Chavez was leading part of a growing group within the army, known as the Bolivarian Revolutionary Movement (MBR 200) who were disgusted by the corruption and abuse in the army and the government. The 200 part of the name is due to the year the group formed being the 200th anniversary of the birth of Simon Bolivar. In 1989 an IMF neo-liberal privatisation package caused an uprising known as “Caracazo” after the poor suburb it started in. The package resulted in significantly greater costs for the poor, including the doubling of fuel prices overnight. Presidential candidate Perez campaigned on the promise of not agreeing to the package and won. His first action as President was to ratify the package. This caused massive protests and Perez responded by ordering random massacres in the poor barrios. Constitutional rights were suspended on an indefinite basis, human rights abuses became the norm and thousands were killed.

The MBR 200 group within the army refused to participate in the massacres. It is worth noting that the Perez era was described by the US as a “model democracy” even during the violent crack downs and the polls that showed 84 per cent of the population were against the government.

These events increased the urgency for the MBR 200 group within the army, that and the fact that they believed they were close to being found out. Chavez led a coup with MBR 200 against Perez, failed and was imprisoned. Chavez was allowed to speak to the media to call off the coup and he did something almost unheard of in Venezuelan history. Basically he said, “I did it, this is why I did it, I failed and I take full responsibility for my actions.” People liked his honesty. He also told his followers to lay down their weapons and that they would not win this way and then said the two words that became the two words that would be repeated throughout the barrios as a transmission of hope for change, “por ahora” (for now). He said, “We have failed, for now.”

The fuse Chavez lit with the words “por ahora” ignited hope particularly within Venezuela’s poorer communities which continued to burn during his two years in prison. He was eventually released due to public pressure. After his release he quietly spent about four years travelling to basically every village in the country and talking to people in relatively impromptu meetings. Grassroots support for Chavez grew rapidly and much to the surprise of the opposition Chavez won the election in 1998. The elections saw many who had never bothered to vote before turn out to have their say.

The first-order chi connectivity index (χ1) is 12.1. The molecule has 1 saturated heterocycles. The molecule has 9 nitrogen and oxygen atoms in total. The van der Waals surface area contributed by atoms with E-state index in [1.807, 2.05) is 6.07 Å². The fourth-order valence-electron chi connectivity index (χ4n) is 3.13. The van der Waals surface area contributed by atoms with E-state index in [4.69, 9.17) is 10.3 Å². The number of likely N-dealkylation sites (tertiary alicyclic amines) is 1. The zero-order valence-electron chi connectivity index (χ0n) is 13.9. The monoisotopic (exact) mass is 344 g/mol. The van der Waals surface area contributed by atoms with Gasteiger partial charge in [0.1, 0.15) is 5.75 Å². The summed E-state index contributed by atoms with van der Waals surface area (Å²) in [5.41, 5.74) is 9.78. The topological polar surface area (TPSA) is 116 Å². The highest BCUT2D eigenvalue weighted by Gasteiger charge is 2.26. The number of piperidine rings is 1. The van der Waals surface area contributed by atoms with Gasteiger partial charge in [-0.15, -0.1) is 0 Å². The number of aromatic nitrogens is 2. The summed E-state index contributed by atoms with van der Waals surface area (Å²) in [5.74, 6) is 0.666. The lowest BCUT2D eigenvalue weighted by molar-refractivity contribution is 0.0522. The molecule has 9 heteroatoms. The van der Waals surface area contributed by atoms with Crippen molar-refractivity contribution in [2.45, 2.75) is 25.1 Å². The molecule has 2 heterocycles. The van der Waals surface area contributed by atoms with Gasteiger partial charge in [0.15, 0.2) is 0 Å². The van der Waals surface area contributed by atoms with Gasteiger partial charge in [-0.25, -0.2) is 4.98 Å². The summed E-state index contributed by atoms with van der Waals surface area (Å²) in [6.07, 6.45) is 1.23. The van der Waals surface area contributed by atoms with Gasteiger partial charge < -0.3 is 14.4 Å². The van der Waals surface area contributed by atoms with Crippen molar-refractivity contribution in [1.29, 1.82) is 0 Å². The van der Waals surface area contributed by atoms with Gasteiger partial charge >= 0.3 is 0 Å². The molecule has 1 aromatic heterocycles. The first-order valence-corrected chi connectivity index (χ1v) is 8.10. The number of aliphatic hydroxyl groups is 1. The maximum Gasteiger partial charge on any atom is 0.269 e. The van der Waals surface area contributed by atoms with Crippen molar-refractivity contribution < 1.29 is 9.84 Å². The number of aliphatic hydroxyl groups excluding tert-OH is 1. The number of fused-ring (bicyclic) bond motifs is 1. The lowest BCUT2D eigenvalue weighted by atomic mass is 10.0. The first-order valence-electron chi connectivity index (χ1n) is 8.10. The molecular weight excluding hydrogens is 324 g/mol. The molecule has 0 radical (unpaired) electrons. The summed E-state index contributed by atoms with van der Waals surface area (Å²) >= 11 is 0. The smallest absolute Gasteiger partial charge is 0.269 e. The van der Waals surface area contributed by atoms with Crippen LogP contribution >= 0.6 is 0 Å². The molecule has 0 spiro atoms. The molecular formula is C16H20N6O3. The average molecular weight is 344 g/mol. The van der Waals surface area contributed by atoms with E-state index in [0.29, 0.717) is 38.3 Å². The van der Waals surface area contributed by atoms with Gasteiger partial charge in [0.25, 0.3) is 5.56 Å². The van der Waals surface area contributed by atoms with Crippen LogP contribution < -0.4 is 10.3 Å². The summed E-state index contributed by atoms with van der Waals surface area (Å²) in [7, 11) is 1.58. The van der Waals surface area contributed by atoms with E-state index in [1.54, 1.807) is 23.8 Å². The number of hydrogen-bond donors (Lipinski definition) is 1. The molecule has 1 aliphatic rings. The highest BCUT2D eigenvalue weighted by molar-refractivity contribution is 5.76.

A US-backed coup to overthrow Chavez in 2002 succeeded for two days before civilian and army support for Chavez had him back in the presidency. There is constant plotting against Chavez, but his empowerment of the disempowered seems to be keeping him in government. His support for community councils and participatory democracy has involved thousands who were never politically represented before. Voting is up significantly with stalls for electoral enrollment in every metro station and in many other public places, complete with electronic finger-printing.

The Chavez revolution is an experiment that is constantly evolving. It is establishing structures which every year become less top-down. The end goal is a socialist participatory democracy. Who knows if it will work or if internal or external forces will allow us to see if it can, but for now it is undoubtedly improving life for the majority of Venezuelans and its progress should be of interest to people everywhere.

Our fourth day in Caracas was the day we tested the medical system of Venezuela from the inside. Anna awoke with a brutal tooth ache and a molar that had all but turned black. It seemed it may be something serious. We had heard that Chavez had introduced free health care for all, but what would it be like? I have to admit I was thinking “oh fuck, of all the places to have a medical emergency, why did it have to be Caracas?”

We found out where the closest ‘Barrio Adentro’ was and fortunately it was at the university in walking distance. ‘Barrio Adentro’ means something like ‘within the neighbourhood’ and is the system of having free health clinics in every area to ensure everyone has access to medical help. Many of the doctors are Cuban, as Venezuela has a shortage of doctors (well a shortage who are willing to live and work in the poor areas anyway). Cuba and Venezuela have a deal where they swap oil for doctors.

We wandered in and found the dental section where they took our names and told us it would not be a long wait. After about five minutes a dentist came in to the waiting room and gave a 20 minute Powerpoint presentation on dental problems and appropriate care. From the presentation we both thought the problem may be an abscess under the tooth. Five minutes later we were called in and discovered we had diagnosed it correctly. After x-rays, drilling and much analysis the dentist decided it was a very bad abscess that extended below the tooth and we would be best with a specialist. The two hours of help was free and we were referred to a specialist based at the Red Cross building in the city centre.

At the specialists we saw another dentist but unfortunately the specialist himself wasn’t there.  They decided it was too bad and we should return to see the specialist the following day. So Anna spent the night with more hole than tooth and we returned the next day. To our dismay the specialist was seriously ill. We were referred to a private clinic a couple hundred yards away where we were seen instantly by a brilliant dentist called Isabel, and so began six sessions of drilling, cleaning, root-canalling and rebuilding.